3) Stone Ave - Main Site for redevelopment would be the 9-12 acres in the collins estate at Stone and N. Main. Again I could see a large mixed use project like McBee Station maybe even a High Rise. Also, I could see the Ghettoe Bi-Lo being redeveloped for a High Rise.

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Does anyone think that the County Square/Haynie-Sirrine area can ever be connected to the City Center district directly and not via the West End? (Pedestrian Wise) That big 'valley' where the Reedy runs seems like a big and difficult division to connect through. Most people would rather not walk a up and down a mountain to reach something...

Most of Downtown's City Center growth will have to be east of Main. The arms and center of the cross (Downtown Baptist, First Presbyterian, and Buncombe Street) hold too much land to allow healthy growth in that direction for more than a block.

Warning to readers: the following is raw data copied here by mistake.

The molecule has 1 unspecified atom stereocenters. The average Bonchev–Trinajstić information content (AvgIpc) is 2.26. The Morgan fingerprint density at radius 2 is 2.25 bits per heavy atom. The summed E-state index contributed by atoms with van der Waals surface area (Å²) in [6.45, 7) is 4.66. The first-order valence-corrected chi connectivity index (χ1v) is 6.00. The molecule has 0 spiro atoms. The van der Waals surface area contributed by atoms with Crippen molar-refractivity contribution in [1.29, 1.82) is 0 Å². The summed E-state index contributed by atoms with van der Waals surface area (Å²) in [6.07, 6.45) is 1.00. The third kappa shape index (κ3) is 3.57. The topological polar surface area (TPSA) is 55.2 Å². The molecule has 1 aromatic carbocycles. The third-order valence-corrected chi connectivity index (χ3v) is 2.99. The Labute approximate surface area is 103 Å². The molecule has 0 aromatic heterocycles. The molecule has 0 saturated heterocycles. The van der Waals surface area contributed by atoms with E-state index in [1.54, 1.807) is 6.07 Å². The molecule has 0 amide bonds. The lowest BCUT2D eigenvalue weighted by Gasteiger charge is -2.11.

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I think that this is probably one of the largest issues facing downtown today. IMO, the only "problem" with downtown is that its basicly all contained on one street.

Just to recap- I think McBee, Coffee, and Camperdown all have the best chances for an expansion of the Main St feel.

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Downtown ultimately needs to work at being as friendly as possible to retail stores. Friday evening I went up to Hendersonville for their Christmas lighting/ town festival. I was blown away at the number of retail outlets Hendersonville has, more than downtown Greenville. At this point, Greenville's reputation is based on restaurants and parks downtown, but not much else. Adding retail that people would want to shop at, not just knick-knack shops selling luxury things, seems like it should be a priority.